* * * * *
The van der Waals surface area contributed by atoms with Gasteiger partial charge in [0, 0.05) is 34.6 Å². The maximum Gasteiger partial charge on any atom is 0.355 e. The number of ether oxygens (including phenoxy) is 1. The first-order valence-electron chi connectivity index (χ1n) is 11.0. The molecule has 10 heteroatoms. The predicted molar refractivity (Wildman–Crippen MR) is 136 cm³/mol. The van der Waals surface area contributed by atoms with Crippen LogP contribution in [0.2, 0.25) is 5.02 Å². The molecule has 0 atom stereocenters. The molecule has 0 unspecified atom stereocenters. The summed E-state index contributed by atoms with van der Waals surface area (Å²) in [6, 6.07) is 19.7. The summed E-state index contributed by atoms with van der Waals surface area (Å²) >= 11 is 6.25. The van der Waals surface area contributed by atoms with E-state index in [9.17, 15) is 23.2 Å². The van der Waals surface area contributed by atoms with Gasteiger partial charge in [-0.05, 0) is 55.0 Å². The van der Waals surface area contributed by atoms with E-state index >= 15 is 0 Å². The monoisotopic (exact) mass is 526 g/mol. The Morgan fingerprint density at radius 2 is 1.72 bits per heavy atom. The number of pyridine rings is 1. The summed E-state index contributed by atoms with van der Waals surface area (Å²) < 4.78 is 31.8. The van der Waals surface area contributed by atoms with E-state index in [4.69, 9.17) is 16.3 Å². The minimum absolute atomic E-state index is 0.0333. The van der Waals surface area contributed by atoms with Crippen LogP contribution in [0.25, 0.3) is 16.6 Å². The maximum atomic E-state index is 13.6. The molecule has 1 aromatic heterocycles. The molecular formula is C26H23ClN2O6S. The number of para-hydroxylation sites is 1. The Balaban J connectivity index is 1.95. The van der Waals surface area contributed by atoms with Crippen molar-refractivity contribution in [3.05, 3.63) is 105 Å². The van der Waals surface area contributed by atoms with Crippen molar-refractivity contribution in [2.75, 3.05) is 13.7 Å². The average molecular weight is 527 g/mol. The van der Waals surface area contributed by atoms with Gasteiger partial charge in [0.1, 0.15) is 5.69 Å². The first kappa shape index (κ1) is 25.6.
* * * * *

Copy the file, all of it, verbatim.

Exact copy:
The van der Waals surface area contributed by atoms with Gasteiger partial charge in [0, 0.05) is 34.6 Å². The maximum Gasteiger partial charge on any atom is 0.355 e. The number of ether oxygens (including phenoxy) is 1. The first-order valence-electron chi connectivity index (χ1n) is 11.0. The molecule has 10 heteroatoms. The predicted molar refractivity (Wildman–Crippen MR) is 136 cm³/mol. The van der Waals surface area contributed by atoms with Crippen LogP contribution in [0.2, 0.25) is 5.02 Å². The molecule has 0 atom stereocenters. The molecule has 0 unspecified atom stereocenters. The summed E-state index contributed by atoms with van der Waals surface area (Å²) in [6, 6.07) is 19.7. The summed E-state index contributed by atoms with van der Waals surface area (Å²) >= 11 is 6.25. The van der Waals surface area contributed by atoms with E-state index in [9.17, 15) is 23.2 Å². The van der Waals surface area contributed by atoms with Gasteiger partial charge in [-0.05, 0) is 55.0 Å². The van der Waals surface area contributed by atoms with E-state index >= 15 is 0 Å². The monoisotopic (exact) mass is 526 g/mol. The Morgan fingerprint density at radius 2 is 1.72 bits per heavy atom. The number of pyridine rings is 1. The summed E-state index contributed by atoms with van der Waals surface area (Å²) < 4.78 is 31.8. The van der Waals surface area contributed by atoms with E-state index in [4.69, 9.17) is 16.3 Å². The minimum absolute atomic E-state index is 0.0333. The van der Waals surface area contributed by atoms with Crippen LogP contribution in [0.25, 0.3) is 16.6 Å². The maximum atomic E-state index is 13.6. The molecule has 1 aromatic heterocycles. The molecular formula is C26H23ClN2O6S. The number of para-hydroxylation sites is 1. The Balaban J connectivity index is 1.95. The van der Waals surface area contributed by atoms with Crippen molar-refractivity contribution in [3.05, 3.63) is 105 Å². The van der Waals surface area contributed by atoms with Crippen molar-refractivity contribution in [2.75, 3.05) is 13.7 Å². The average molecular weight is 527 g/mol. The van der Waals surface area contributed by atoms with Gasteiger partial charge in [0.1, 0.15) is 5.69 Å². The first kappa shape index (κ1) is 25.6.